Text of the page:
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Image of the Week: Books on Prescription

9 Oct, 2015
Reading Well Books on Prescription - user guide

Image credit: The Reading Agency

The Wellcome Trust is delighted to announce that we are now co-funding the Reading Agency’s project “Books on Prescription”. Working in partnership with The Society of Chief Librarians, Arts Council England, libraries, local and national health partners the Reading Well Books on Prescription scheme helps people to understand and manage their health using accredited self-help reading material available from English public libraries. Debbie Hicks, Creative Director at The Reading Agency, explains more…

There is powerful evidence to show that reading is good for you. Recent research from national charity The Reading Agency proves it’s an all-round antidote, connecting people socially, building skills and confidence alongside empathy and understanding, supporting health literacy, boosting relaxation and helping people to understand and manage common mental health conditions such as depression. People with poor literacy are more likely to have poorer health than those who read well and often.

The power of reading lies in its versatility – there’s something for everyone. Novels can help you escape your worries, experience other perspectives and reflect on moments in your own life, while sharing reading with others can open up new friendships. At the other end of the reading and health spectrum lie self–help reading and book based therapy, working within clinical guidelines to help you to manage your mental health.

In a relatively short time, Reading Well Books on Prescription has moved from concept to practical delivery across nearly all English library authorities, offering much needed mental health and dementia support to half a million people so far. We have seen a doubling in library loans of titles featured on the mental health scheme and tripling those on the dementia list. Local libraries are the perfect place to access reading’s rich medicine chest -at the heart of local communities, they provide a vast range of therapeutic reading opportunities for everyone.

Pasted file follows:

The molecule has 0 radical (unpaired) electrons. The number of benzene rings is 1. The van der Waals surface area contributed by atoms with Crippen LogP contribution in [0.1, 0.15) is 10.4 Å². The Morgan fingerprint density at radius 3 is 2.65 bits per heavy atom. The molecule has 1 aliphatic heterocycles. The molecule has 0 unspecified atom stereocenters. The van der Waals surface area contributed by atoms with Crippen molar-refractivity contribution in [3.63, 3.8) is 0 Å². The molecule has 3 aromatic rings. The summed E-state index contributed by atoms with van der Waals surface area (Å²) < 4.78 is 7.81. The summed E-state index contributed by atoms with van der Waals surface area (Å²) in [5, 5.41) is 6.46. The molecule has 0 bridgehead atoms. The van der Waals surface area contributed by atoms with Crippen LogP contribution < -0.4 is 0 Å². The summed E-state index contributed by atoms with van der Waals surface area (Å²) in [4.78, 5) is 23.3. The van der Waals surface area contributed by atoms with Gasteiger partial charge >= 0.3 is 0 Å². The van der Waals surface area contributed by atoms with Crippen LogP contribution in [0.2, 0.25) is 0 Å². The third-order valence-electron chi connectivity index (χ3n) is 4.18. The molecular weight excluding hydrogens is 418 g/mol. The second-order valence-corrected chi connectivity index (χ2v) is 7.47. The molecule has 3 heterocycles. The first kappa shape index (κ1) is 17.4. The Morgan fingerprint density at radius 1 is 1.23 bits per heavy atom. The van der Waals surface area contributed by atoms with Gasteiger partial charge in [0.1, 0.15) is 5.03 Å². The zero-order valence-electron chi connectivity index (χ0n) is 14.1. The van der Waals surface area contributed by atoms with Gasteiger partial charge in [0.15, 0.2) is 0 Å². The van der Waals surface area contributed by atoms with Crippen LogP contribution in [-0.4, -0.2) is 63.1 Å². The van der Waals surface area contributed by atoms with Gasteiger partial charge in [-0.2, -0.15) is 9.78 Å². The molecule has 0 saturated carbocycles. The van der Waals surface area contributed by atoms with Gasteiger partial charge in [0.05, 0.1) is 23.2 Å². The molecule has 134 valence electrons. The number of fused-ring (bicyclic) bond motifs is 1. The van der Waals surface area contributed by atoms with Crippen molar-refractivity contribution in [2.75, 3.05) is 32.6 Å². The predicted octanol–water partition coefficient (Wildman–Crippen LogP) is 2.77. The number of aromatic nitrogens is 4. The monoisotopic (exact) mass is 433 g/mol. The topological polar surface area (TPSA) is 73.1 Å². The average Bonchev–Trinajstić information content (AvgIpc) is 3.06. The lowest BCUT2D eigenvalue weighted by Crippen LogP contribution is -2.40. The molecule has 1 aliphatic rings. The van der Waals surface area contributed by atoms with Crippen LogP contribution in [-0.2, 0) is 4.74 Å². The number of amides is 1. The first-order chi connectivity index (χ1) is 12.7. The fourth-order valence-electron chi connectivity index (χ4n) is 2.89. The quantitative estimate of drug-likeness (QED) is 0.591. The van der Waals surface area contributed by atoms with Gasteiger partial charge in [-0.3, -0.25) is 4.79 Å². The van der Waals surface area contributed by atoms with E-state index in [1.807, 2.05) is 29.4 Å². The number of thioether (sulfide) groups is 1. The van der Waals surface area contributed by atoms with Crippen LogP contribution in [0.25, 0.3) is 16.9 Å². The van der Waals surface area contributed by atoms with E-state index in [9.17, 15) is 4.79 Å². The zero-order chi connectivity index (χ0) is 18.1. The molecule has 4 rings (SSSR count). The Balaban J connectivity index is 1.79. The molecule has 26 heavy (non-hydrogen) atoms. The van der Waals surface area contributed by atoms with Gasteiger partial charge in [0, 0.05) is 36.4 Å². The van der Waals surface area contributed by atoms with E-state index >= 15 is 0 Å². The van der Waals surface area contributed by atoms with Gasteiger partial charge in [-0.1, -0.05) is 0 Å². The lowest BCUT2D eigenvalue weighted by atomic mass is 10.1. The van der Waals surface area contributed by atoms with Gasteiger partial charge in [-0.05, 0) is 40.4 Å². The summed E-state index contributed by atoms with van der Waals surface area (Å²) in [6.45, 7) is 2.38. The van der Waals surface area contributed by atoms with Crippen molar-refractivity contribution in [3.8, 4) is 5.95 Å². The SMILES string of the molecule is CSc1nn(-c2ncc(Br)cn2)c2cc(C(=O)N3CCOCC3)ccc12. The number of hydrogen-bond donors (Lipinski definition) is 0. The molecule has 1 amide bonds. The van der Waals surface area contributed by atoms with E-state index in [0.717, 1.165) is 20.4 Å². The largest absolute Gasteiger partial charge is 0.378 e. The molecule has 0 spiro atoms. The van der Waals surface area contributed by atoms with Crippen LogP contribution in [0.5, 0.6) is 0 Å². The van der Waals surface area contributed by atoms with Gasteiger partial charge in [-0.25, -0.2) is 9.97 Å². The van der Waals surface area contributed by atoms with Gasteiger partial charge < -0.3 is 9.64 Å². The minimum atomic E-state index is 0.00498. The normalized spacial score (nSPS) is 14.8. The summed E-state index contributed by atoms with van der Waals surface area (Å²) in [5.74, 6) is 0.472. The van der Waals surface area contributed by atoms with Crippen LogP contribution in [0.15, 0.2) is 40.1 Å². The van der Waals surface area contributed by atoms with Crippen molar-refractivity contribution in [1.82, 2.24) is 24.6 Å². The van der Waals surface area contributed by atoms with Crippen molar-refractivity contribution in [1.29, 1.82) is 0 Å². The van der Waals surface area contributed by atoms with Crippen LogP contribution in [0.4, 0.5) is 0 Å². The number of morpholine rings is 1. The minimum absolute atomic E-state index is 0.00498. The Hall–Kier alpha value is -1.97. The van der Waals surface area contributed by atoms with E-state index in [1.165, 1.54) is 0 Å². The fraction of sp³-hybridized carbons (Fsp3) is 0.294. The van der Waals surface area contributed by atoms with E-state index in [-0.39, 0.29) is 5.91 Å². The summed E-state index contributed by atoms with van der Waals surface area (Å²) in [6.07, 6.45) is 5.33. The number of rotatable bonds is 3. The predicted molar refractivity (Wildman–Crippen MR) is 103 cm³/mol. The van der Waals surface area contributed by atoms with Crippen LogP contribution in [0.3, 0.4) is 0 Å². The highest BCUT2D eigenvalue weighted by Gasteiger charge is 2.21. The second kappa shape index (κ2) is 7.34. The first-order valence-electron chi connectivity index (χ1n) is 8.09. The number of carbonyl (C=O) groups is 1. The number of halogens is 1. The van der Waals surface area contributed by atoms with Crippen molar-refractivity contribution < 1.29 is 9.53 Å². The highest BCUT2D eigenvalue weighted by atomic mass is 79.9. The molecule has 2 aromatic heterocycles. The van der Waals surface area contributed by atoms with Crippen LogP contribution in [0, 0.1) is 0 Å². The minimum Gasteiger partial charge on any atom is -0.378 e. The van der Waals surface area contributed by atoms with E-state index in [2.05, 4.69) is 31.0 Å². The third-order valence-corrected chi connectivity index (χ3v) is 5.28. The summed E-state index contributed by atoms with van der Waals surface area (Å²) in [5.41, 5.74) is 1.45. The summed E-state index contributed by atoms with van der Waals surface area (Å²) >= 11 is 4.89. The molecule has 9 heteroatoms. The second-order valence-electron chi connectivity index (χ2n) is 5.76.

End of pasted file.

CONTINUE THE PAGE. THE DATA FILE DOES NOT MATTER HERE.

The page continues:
There have also been proven health benefits: 90% of people surveyed said their book had helped them understand their condition better, 85% said that it had made them feel more confident about managing symptoms and 55% felt symptoms had reduced.

We are delighted to be working with the Wellcome Trust to take the scheme to an exciting new phase that will increase access to the health benefits delivered by reading and public libraries.

It’s World Mental Health Day tomorrow (10th October), so pop into your local library and borrow a book – it’s good for your health!

Reading Well Books on Prescription booklists for common mental health conditions and for people with dementia and their carers can be found in English libraries. A new scheme supporting young people’s mental health will available in the spring and you can find out more on the Reading Agency website.

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